Here on the data team, we tend to be skeptical about the accuracy of semantic analysis. But the students and professors at Humboldt State University who produced this map read the entirety of the 150,000 geo-coded tweets they analysed.Using humans rather than machines means that this research was able to avoid the basic pitfall of most semantic analysis where a tweet stating 'the word homo is unacceptable' would still be classed as hate speech.
A year ago today, Donald Trump won the US presidential election despite losing the popular vote. That wasn’t the only paradox of politics in 2016 – Trump became president despite being one of the most unpopular candidates to run for office in recent US history (competing against another deeply disliked candidate, it should be added). So, what has happened to Trump’s popularity since then? It’s a question I’m reluctant to answer.
Twenty six people were killed when a gunman opened fire in a church in Texas on Sunday. The violence is consistent with a trend in recent US history – mass shootings have become more frequent and more deadly. If the number of fatalities remains at 26, Sunday’s shooting will be the fifth-worst mass shooting in recent history. Three of the deadliest shootings of the past 35 years have occurred in the past 18 months.
everything about it - that she had to go to the precinct with two male officers, the thought of what her mum must be feeling to get that call from her daughter, everything I just find it so fucking upsetting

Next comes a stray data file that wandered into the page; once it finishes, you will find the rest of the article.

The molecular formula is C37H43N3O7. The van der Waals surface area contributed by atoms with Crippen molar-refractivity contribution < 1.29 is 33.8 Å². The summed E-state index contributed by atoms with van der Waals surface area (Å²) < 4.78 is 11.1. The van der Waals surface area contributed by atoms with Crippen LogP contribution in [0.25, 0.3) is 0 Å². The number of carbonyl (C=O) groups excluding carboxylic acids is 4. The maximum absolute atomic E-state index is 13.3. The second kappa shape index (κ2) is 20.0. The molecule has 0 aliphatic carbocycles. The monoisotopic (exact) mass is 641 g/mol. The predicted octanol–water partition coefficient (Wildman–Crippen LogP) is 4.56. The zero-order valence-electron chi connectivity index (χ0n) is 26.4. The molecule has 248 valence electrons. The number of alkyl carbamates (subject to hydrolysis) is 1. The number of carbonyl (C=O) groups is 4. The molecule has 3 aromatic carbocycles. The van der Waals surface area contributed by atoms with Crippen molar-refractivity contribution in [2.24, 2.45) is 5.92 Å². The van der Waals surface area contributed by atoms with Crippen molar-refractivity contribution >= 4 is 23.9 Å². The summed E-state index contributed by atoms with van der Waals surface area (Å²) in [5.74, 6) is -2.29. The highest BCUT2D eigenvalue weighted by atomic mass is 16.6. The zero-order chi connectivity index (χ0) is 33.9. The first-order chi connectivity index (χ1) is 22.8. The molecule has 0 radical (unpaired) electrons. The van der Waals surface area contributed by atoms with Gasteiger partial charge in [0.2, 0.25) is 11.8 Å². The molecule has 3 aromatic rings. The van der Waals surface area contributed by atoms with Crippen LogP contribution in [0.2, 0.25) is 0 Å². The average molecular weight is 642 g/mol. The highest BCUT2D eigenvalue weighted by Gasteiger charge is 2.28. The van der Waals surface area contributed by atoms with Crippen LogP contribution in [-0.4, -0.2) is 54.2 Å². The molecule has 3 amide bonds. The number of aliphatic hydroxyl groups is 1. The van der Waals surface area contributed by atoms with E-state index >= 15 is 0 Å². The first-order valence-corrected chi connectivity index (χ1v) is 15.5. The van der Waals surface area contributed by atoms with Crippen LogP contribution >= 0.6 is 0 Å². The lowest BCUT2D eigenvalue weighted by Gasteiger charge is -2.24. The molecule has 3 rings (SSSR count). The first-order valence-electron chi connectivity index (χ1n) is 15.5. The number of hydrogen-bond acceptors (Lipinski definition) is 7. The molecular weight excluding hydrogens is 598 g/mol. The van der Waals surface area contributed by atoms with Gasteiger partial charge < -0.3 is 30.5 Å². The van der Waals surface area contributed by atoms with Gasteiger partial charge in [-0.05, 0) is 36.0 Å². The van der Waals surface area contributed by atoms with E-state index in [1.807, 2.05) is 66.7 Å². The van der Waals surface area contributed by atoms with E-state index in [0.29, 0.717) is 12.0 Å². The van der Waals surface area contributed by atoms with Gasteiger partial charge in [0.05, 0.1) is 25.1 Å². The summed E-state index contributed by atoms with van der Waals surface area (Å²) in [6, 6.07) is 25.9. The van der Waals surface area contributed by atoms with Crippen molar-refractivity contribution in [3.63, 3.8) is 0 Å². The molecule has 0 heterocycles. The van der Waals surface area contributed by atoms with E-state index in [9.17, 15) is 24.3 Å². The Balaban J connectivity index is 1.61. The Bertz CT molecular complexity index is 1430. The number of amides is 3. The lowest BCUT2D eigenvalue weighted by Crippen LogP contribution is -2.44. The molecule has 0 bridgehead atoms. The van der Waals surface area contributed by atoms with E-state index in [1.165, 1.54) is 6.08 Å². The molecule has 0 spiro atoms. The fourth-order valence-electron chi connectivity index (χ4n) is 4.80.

Muck Rack makes it simple to find people, tweets, or articles that mention any name, keyword, company, hashtag etc. We've compiled this guide to help you make the most of your search.
Selecting a term
Start searching tweets, articles from media outlets, articles mentioned in tweets, journalists'
names, titles and bios with some suggested searches:
Companies or Topics (e.g. iPhone, Microsoft)
Phrases (e.g. "cloud computing") — use quotes to keep the terms together
Twitter handles (e.g. @username) — returns those who have mentioned or replied to
Names (e.g. "David Pogue")
Hashtags (e.g. #sxsw, #london2012)
Bio details (e.g. vegan, Olympics, father)
Muck Rack's Advanced Search allows for many boolean operators.
Find results that mention multiple specified terms, use AND or
+. For example, ensure each result contains both Elon Musk and Mark Zuckerberg by
searching Musk AND Zuckerberg or Musk + Zuckerberg.
Use the operators OR or , to broaden your search when you'd like either of
multiple terms to appear in results. (This is the default behavior of our search when no operators
are used). For example, results will contain either cake or cookie by searching cake OR cookie or cake,cookie
Use NOT or - to subtract results from your search. For
example, searching Disney will yield results about the Walt Disney Company as well as Walt Disney
World Resort. To exclude mentions of Disney World, search for Disney -World or Disney
When using one of these operators with a phrase, enclose it in quotation marks. For example, you can
find results about smartphones excluding Apple's iPhone 4S by searching smartphone -"iPhone
Exact case matching or punctuation
If you're searching for a brand name or keyword that relies on specific punctuation marks or capitalization, you can
find results that match your exact query by adding matchcase: before the keyword you're searching for, like matchcase:E*TRADE .
Use parentheses to separate multiple
boolean phrases. For example, to find journalists talking about having fun in Disney World or
Disneyland, search for ("disney world" OR disneyland) AND fun.
An asterisk can be used to search for any variation of a root word truncated by the asterisk. For example, searching for admin* will return results for administrator, administration, administer, administered, etc.
A near operator is an AND operator where you can control the distance between the words. You can vary the distance the near operation uses by adding a forward slash and number (between 0-99) such as strawberries NEAR/10 "whipped cream", which means the strawberries must exist within 10 words of "whipped cream".